A U.K.-based designer targeted in the intense anti-LGBTQ backlash against the sale of Pride products at Target says he has received a deluge of threats and hateful comments — alongside an “unprecedented number of orders” from supportive customers.
Erik Carnell owns Abprallen, a brand that provides art and accessories for the “proud, loud, and colourful,” according to its Instagram page. Earlier this month, Carnell announced a partnership with Target
on three products sold in the retail giant’s stores and on its website. The range comprises an adult sweatshirt emblazoned with “Cure transphobia, not trans people,” a “Too queer for here” tote bag and a “We belong everywhere” fanny pack.
“I wanted to ensure that any young people who saw Abprallen in Target would know that who they are is beautiful, purposeful, and worth expressing,” Carnell wrote in an Instagram post May 9. The products are no longer available on Target’s website, and the designer has been targeted amid a right-wing backlash against Pride products at the retail giant.
Abprallen’s online store is now temporarily closed, according to a statement on its website Thursday. “Thank you all for the unprecedented number of orders! Your support during this extremely difficult time means more than I can express,” he said in a note on his Etsy page Thursday. “I am putting my shop on holiday mode and not accepting new orders until I catch up on the ones I currently have.”
Related: Target on the defensive after removing LGBTQ-themed products
Target has been offering a range of Pride-related products in the run up to June’s Pride Month. However, the chain has removed some LGBTQ-themed products and hidden Pride Month displays in certain Southern locations following online complaints and in-store confrontations that the company says placed employees at risk, the Associated Press reports.
The controversy was exacerbated by false claims the retailer was selling “tuck-friendly” swimsuits for kids, according to the AP. Target has been selling adult “tuck-friendly” bathing suits for trans women who have not received gender-affirming medical care.
Related: Target removes some LGBTQ merchandise from stores ahead of Pride month after threats to workers
“Since introducing this year’s collection, we’ve experienced threats impacting our team members’ sense of safety and well-being while at work,” a Target spokesperson said in a statement provided to MarketWatch. “Given these volatile circumstances, we are making adjustments to our plans, including removing items that have been at the center of the most significant confrontational behavior.”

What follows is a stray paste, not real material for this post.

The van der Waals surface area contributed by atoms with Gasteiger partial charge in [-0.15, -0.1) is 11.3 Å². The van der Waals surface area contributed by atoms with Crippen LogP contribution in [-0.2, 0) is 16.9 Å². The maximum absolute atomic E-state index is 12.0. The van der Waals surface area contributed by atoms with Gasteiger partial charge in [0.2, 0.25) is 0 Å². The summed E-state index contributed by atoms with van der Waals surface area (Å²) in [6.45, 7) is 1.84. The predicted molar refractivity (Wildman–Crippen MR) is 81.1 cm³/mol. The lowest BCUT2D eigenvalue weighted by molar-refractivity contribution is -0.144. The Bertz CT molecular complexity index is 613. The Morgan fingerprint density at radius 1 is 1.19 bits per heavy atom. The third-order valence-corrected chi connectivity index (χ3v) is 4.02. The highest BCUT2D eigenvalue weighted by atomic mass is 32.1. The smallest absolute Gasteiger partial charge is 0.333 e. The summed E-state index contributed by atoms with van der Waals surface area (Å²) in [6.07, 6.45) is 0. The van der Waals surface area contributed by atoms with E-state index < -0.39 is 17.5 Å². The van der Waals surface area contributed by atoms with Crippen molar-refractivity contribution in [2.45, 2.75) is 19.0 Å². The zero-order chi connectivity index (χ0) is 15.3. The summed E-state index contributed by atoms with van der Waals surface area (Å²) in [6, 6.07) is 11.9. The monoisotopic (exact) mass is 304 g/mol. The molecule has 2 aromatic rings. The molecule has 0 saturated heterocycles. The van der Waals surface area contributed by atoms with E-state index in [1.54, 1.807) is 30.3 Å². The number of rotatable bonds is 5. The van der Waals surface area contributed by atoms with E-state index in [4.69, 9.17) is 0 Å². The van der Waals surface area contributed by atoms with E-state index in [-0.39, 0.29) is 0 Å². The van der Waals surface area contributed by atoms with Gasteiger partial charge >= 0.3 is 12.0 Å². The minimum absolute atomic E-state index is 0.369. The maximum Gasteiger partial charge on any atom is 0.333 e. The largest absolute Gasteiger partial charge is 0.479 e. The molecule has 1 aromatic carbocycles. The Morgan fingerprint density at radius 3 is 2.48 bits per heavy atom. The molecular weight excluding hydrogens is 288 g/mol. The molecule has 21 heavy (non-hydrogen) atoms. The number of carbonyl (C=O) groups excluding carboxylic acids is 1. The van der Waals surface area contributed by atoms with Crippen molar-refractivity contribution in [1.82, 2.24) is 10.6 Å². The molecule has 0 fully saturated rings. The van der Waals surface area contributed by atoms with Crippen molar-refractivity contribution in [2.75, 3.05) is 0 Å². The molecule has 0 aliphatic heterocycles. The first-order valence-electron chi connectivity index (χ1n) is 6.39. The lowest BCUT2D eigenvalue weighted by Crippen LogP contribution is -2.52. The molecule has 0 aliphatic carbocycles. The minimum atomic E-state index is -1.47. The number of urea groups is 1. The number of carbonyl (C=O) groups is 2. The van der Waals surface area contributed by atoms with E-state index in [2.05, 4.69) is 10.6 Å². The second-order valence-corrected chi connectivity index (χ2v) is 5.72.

“Our focus now is on moving forward with our continuing commitment to the LGBTQIA+ community and standing with them as we celebrate Pride Month and throughout the year,” the spokesperson added. Target has offered Pride-related products for more than a decade, according to the spokesperson.
Amid Carnell’s inclusion in the backlash against Target, some social-media users have also accused him of promoting Satanism over a handful of items in the broader Abprallen collection referencing Satan, such as a pin emblazoned with the phrase “Satan respects pronouns.” Matt Schlapp, the chair of the Conservative Political Action Coalition, similarly accused Target of facilitating “demonic messaging” in a letter calling for the company’s CEO to cut ties with Carnell.
The pin is tongue-in-cheek and has been taken out of context in bad faith, Carnell told the Daily Dot. “I don’t believe in Satan. I don’t believe in the Bible. … It’s a metaphor,” he said.
See: ‘Cleaner’ Target enjoying margin recovery, analysts say
The designer also told the Daily Dot that he has been inundated with hate and transphobia. “I’ve had a lot of death threats,” he said. “I’ve had a lot of threats of gun violence.” Carnell is a gay trans man, according to his Etsy page.
None of the Abprallen designs sold by Target referenced Satan, and Carnell was not involved in the design of adult “tuck-friendly” swimsuits at Target.
Related: Target stock swings to a gain as an earnings beat helped offset a downbeat near-term outlook
The designer told Pink News that Target hasn’t been in contact with him over the furor over his products at the retail giant. “They haven’t tried to contact me once,” he said. “In terms of informing me what I can do with my product, I’m very, very, very low priority.” (Asked about this, the Target spokesperson did not respond directly and instead referred MarketWatch to the company’s statement.)
Carnell did not immediately return a MarketWatch request for comment. Target’s stock ended Wednesday’s session down 2.8%, compared with the S&P 500 index’s
gain of 0.5%.